Cowichan Valley scores first place…in child poverty

The report, put out by First Call BC, puts the Cowichan Valley in first place for children living in low-income families.

Can we talk about the children of the Cowichan Valley? We all know the saying that children are the future, but what future do many of the children living in this region face in 10 years? In 20 years?

The 2015 B.C. Child Poverty Report Card was released last month. The report, put out by child advocacy group First Call BC, puts the Cowichan Valley in first place for children living in low-income families.

First place.

This first place position is shared with Port Alberni, where in both regions 31 per cent of all children are living in low-income families. This is above the province-wide statistic of one in five children who live in poverty.

In early childhood poverty, ages 0-5, we score even worse. Again tied with Port Alberni, the Cowichan region has 37 per cent of its children, under the age of six, living in low-income households.

You can help make a difference in the lives of these children. These are the youngest, most vulnerable kids growing up right here in the Cowichan Valley. When United Way Cowichan reviews funding applications each year, there is always so much more need than funds available. There are many programs out there with the potential to make real change. To help change these staggering statistics.

How wonderful would it be for children leaving school on Fridays to take home a backpack filled with food, so they’re not going hungry over the weekend before coming back to school on Monday? This is just one of many additional programs that United Way could be funding, but we need to raise more money.

We know that every dollar invested in children and youth at a young age can have exponential benefits as they grow up. Hunger and poor nutrition have well-known effects on children’s growth and development. The more we can invest in children at a young age, the less that needs to be spent later in life. Poverty costs Canada as a whole between $72 and $84 billion annually.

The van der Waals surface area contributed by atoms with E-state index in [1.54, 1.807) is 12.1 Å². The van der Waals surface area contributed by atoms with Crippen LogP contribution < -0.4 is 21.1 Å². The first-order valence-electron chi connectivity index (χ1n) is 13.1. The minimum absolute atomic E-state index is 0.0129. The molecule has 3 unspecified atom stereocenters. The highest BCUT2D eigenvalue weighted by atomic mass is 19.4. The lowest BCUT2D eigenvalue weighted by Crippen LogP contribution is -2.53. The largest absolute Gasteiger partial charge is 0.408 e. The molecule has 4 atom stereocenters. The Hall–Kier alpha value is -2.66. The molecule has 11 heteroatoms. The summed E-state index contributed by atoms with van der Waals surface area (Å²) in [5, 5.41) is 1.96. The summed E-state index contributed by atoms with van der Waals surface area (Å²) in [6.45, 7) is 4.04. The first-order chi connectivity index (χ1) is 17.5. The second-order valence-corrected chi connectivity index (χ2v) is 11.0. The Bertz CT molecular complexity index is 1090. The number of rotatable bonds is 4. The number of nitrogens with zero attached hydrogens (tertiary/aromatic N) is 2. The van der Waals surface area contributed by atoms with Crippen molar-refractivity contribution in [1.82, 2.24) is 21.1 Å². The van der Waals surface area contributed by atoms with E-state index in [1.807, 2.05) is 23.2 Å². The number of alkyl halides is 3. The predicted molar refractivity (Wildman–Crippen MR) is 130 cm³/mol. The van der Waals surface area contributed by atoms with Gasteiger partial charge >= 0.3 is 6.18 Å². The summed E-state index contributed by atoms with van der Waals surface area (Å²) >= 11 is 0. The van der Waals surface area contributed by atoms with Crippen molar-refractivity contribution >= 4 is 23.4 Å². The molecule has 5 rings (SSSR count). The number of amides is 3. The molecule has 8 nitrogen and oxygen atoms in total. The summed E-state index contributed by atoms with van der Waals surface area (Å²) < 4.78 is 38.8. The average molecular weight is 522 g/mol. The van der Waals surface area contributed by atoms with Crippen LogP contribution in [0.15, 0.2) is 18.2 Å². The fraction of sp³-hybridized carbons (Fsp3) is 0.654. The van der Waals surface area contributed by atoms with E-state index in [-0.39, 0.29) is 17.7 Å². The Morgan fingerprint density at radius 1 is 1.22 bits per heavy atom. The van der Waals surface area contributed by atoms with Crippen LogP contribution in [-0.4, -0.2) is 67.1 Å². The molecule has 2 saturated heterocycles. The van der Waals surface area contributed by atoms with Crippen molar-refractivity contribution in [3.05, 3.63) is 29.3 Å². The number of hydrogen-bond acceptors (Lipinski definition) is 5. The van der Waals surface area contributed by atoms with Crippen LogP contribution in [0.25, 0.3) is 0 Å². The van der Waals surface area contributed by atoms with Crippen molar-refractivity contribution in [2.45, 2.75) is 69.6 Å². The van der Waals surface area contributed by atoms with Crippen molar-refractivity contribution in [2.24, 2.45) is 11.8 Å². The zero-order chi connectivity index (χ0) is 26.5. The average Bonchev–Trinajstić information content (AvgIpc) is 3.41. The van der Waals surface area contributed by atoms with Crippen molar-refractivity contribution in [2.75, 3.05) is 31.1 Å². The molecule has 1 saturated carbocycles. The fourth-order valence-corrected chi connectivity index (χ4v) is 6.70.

United Way Cowichan wants to invest, and needs to invest, more into the children of the Cowichan Valley. Please help us reach our campaign goal of $250,000. Donate before Dec. 31 to take advantage of a Donation Tax Credit for 2015.

Donations can be made online: www.cowichanunitedway.com, over the phone (250-748-1312) or in-person at our office (1 Kenneth Place in Duncan – the lower level of city hall). If the door is locked, you can drop your envelope through the mail slot, as we will be collecting mail until the end of the year.

Get local stories you won't find anywhere else right to your inbox.
Sign up here

Just Posted

One dead as fish boat sinks off southern Vancouver Island

Shawnigan Lake-registered Arctic Fox II went down off Cape Flattery, west of Victoria

Three active COVID-19 cases on Vancouver Island

Since July 24, Central island has had five new cases, North one, South none

Alf Todd on a mission to fight Parkinson’s disease

Todd and group hope to raise $10,000 riding bikes to Port Alberni

Man, 54, charged in connection with fatal attack of Red Deer doctor

Doctor was killed in his walk-in clinic on Monday

Landlord takes front door, windows after single B.C. mom late with rent

Maple Ridge mom gets help from community generosity and government

42 more people test positive for COVID-19 in B.C.

The province has recorded no new deaths in recent days

Joe Biden selects California Sen. Kamala Harris as running mate

Harris and Biden plan to deliver remarks Wednesday in Wilmington

Lawsuit launched after Florida child handcuffed, booked and briefly jailed

Suit alleges “deliberate indifference” to what should have been handled as a behavioural issue

Russia approves vaccine, Putin hopes to begin mass production

Critic calls decision to proceed without thorough testing ‘dangerous and grossly immoral’

Doctor slain in Alberta medical clinic was devoted father, husband

Red Deer doctors on edge after attack on colleague who had two young daughters

Royal B.C. Museum wants B.C.’s COVID-19 nature observations

COVID-19 Collecting For Our Time: ongoing project cataloguing province’s pandemic experience

Most Read